Another airline bites the dust

Canadian travelers scramble as Lynx Air announces its sudden closure
Gabriel Theriault – Argosy Illustrator

Prospective travelers visiting the Lynx Air website on February 23 were confronted with a red banner announcing the end of the airline’s operations. The banner declared February 26, 12:01 a.m. as Lynx Air’s time of death, encouraging travelers to visit their FAQ page for more information. With only four days of notice for some travelers who had previously booked flights, this announcement certainly came as a shock.

Lynx Air began flying in April 2022 and since then have prided themselves on accessibility, simplicity, safety, and commitment. On their website, Lynx self-identifies as “redefining what it means to be an ultra low-cost carrier” promising low prices, no hidden fees, and friendly service to each passenger no matter where they are flying. Providing flights from 18 destinations between Canada and the United States, Lynx became a popular source of Canadian air travel over the past two years. However, the airline confides to travelers that the tremendous work they have put into growth and expansion since opening has not been enough. They cite their passengers as being their purpose and drive, and therefore are grieved to cease their operations. 

The reasons for the end of the airline revolve around the difficulties of Canadian air travel. Canada is unique in its seasonal nature and vast geography. For young airlines attempting to provide low-cost air travel nationwide, unpredictable weather complications pose a threat. Lynx is not the first to cite Canadian weather as an obstacle to business. In fall 2023, Flair Airlines— a low-cost Canadian carrier— removed flight bookings for the majority of its destinations for the 2023–2024 winter season. Alongside cancellations due to weather, the Canadian geography also creates issues for small young airlines. With the rising price of fuel, flying the vast distance between Canadian cities is growing too expensive for companies to afford. 

In a statement on their website, Lynx Air writes, “the compounding financial pressures associated with inflation, fuel costs, exchange rates, costs of capital, regulatory costs, and competitive tension in the Canadian market have ultimately proven too steep a mountain for our organization to overcome.” The airline claims to have battled these challenges by working tirelessly to find solutions, however ceasing operations quickly became the only path available.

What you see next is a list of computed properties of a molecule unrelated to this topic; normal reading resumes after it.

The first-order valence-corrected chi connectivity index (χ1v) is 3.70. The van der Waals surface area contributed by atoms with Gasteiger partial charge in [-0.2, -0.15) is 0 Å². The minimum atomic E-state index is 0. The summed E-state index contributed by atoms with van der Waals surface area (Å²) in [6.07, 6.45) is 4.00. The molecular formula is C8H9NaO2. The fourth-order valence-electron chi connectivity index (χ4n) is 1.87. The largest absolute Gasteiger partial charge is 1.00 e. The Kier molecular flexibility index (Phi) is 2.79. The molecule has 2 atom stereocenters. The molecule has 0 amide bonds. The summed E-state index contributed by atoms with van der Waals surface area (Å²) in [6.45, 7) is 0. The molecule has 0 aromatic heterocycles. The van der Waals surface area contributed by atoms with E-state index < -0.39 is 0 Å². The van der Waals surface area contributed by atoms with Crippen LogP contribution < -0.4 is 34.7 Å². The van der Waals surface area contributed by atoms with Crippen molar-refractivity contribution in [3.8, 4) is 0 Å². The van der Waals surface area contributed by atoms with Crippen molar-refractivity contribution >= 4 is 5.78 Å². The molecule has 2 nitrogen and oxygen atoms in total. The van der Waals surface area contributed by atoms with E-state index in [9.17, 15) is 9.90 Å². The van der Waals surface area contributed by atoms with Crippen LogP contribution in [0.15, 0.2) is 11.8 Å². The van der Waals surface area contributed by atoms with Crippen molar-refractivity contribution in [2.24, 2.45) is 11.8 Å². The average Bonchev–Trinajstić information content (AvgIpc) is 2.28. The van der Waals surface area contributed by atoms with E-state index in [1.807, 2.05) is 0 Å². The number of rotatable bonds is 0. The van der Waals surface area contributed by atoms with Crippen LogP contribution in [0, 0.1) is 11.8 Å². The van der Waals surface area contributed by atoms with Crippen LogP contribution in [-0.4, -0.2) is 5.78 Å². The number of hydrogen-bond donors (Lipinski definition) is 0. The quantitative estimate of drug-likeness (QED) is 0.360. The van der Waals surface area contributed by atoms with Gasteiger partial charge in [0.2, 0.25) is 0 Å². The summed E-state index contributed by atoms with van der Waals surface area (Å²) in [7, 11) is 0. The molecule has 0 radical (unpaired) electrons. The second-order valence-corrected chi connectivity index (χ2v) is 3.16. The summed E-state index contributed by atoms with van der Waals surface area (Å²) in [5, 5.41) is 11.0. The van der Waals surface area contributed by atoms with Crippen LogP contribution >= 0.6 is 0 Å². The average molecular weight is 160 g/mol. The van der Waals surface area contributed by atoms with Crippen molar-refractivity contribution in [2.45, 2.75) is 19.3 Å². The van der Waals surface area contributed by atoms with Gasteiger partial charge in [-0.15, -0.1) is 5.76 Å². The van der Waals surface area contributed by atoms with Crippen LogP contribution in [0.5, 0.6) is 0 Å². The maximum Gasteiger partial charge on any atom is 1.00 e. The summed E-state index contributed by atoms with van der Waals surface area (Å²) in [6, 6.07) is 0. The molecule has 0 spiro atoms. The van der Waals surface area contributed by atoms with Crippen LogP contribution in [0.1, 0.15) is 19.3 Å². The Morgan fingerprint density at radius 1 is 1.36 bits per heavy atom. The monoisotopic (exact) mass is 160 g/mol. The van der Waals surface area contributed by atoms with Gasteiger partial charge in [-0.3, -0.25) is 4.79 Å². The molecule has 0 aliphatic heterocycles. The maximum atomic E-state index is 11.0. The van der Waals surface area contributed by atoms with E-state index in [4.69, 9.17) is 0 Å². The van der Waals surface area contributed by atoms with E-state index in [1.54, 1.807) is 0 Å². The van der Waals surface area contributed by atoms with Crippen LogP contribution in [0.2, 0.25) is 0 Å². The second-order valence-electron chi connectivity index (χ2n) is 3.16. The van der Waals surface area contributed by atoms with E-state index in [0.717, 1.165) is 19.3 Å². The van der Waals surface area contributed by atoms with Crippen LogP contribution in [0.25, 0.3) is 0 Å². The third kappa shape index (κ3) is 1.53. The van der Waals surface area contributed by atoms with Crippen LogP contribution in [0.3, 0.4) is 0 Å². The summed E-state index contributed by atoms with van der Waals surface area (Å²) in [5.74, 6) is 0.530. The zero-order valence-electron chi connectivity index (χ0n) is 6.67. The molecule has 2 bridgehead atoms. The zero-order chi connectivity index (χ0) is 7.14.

The quick turnaround of the announcement and end date meant many passengers were left with canceled flights. The airline reassured these affected travelers that they would receive updates on a refund process. However, the Lynx Air contact centre will not assist with said refunds and the process of obtaining one is unclear with Lynx advising passengers to await further updates. Therefore, as of now, it is the responsibility of the passengers to contact their credit card company about a refund. For those partway through their travel, this unclear system proves troublesome, especially when considering the rising price of tickets from other airlines so close to the departure date. As well, Lynx Air disclosed that travel vouchers and flight vouchers are no longer accepted, disadvantaging those who may have received cancellations in the past. 

Lynx Air is not the first budget-friendly airline to cease operations in the past year. In October 2023, Swoop Airlines announced its closure citing financial reasons. The brand was taken over by parent company West Jet, one of the largest airlines in the country. As the small low-cost Canadian airlines dwindle, passengers face the reality of growing flight prices. This dread is not experienced alone, Lynx Air states to their travelers that they are “as disappointed as you are.”

“It is with a heavy heart we leave the skies,” laments the airline, “offering low fares to inspire Canadians to fly more and to spend more enjoying time with loved ones in beloved destinations was a great privilege.” Alongside the notices of closure, the airline’s website maintains old statements reflecting promises for great destinations and services in the future; promises that will now never come true. 

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